Brazilian Jiu Jitsu

You may have noticed the popularity of MMA (mixed martial arts) events on television and pay-per-view specials in addition to seeing a few notable athletes in movies and television. The popularity of MMA is fairly new, yet a number of martial arts that fighters use to defeat their opponents, including Brazilian jiu jitsu, have existed for centuries. Below, you’ll be more interested in the sport after learning of the many benefits training affords.


In the early 1600s, Japan experienced a time of peace following feudal wars, yet military and civilians alike shared the mantra, “live in peace but remember war.” It was agreed that people should learn self-defense, and many styles of fighting were used, yet grappling, fighting without the use of weapons, grew in popularity. Grappling incorporated many techniques and styles used in hand-to-hand combat while its main focus taught disciples to fight from the ground. Jiu-Jitsu grew from Judo, and the Gracie family is often credited with bringing the style of fighting to Brazil and ultimately the USA.


One of the greatest benefits (if not the top good) that masters of the art agree upon is the discipline awarded to those who train. It takes many years to attain a black belt (with those continuing their training for decades getting a red belt). Graduation depends upon learning technique, displaying mastery of moves, but ultimately, a teacher decides when a disciple has learned the discipline aligned with each belt status. Such discipline and focus is used in other facets of life, such as education, family life, and citizenship. While many novices think it’s exciting to learn ‘how to fight,’ masters of the art frown upon using learned techniques for nothing other than self-defense and health.

Cardiovascular and Muscle

Training involves strength training and building of the cardiovascular system. Once a beginner learns basic discipline and elementary tactics, they begin training or “rolling” with others on the team. Training necessitates technique but incredible cardiovascular strength and stamina. Those who train find themselves stronger than ever before in addition to improving their abilities to address activities that require great cardiovascular tenacity. So, while Jiu-Jitsu is a sport itself, with those training for extended periods engaging in BJJ tournaments, disciples also do better at such sports as jogging, tennis, baseball, dancing, surfing, and a number of other activities that demand balance, hand-eye coordination, and focus.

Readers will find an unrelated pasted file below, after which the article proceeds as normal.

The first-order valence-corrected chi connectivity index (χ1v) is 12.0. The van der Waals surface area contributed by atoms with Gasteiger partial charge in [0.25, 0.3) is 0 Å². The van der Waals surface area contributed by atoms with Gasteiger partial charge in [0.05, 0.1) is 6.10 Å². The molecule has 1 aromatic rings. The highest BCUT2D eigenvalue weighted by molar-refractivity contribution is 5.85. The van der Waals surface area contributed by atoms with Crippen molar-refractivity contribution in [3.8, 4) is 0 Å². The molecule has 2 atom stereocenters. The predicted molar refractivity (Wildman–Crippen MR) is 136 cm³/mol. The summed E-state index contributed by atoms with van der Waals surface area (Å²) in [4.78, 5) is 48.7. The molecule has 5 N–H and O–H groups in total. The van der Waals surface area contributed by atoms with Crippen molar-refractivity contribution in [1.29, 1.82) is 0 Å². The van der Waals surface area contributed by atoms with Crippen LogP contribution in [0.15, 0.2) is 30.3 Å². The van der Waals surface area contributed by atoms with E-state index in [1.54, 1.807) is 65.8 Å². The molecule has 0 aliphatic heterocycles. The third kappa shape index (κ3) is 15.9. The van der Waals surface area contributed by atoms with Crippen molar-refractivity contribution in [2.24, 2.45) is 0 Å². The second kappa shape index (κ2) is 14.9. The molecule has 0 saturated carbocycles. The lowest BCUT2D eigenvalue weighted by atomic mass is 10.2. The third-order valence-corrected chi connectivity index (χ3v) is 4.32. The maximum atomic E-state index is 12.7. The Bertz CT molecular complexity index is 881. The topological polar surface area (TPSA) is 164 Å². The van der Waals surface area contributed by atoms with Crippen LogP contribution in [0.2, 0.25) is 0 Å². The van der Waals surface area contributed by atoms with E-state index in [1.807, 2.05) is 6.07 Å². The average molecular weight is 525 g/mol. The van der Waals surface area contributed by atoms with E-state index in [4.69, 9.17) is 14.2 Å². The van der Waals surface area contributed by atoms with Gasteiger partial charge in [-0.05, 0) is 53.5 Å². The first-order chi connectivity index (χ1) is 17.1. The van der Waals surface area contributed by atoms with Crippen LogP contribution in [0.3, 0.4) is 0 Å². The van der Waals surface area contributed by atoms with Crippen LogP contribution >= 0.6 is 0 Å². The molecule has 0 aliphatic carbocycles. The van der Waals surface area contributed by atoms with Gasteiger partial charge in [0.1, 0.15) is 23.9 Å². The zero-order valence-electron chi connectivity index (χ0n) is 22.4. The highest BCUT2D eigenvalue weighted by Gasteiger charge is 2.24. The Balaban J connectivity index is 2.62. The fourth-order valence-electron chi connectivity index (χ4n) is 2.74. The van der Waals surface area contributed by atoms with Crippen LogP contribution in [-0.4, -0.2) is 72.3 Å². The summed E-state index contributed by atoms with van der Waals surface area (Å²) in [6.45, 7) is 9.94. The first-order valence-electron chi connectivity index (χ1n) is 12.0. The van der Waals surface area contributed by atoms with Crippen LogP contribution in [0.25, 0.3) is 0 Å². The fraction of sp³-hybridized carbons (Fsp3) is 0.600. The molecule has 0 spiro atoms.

New Friends

Intense training makes friends out of teammates, and the passion of the sport forms bonds between like-minded individuals. While many business people join organizations and attend events to meet friends and potential business partners, the sport attracts people of both sexes, various ages, and those who work in a number of industries. You may find yourself training with a police officer in one class and a mechanical engineer in another before meeting a student of law by the end of the week. Aside from meeting new people, it’s comforting to know the same people share a focus of mind, respect of body, and a devotion toward civility.

Self Esteem

Have you ever went for a long run, finished a home project, or been congratulated at work and felt a sense of fulfillment and boosted self esteem? Such is the feeling you get after each class as well as participation in organized matches. Classes are open to the public yet a small percentage of those “interested” in the sport actually give it a try. Moreover, fewer numbers have what it takes to graduate from a white-belt status. Aside from ongoing attendance and learning technique, the sport requires discipline and dedication that many want but not all achieve. Continued attendance brings a great sense of self esteem with it, a feeling that longtime masters believe is incomparable.

Interpersonal Skills

On the first day of attendance, it is common for a newcomer to get paired with the most-skilled in the class (aside from the professor). Such pairing is done for encouragement as well as the development of interpersonal skills. Eventually, a newcomer gains experience and gets paired with those of lesser experience. The student slowly becomes the teacher and remembers how intimidating it was to step on the mat for the first time, assuaging the anxieties of those coming after them. Since it takes (at least) seven years to get a black belt, a seasoned disciple never forgets what it’s like to be a student, being faced with new challenges; however, one’s ability to teach is constantly reinforced as new students rotate into the school and classes.

Chris Carlino is the co-founder of the American Grappling Federation, a Texas based Brazilian Jiu Jitsu tournament promotion with events spanning multiple states. Chris is currently a purple belt and has been training BJJ for over 7 years.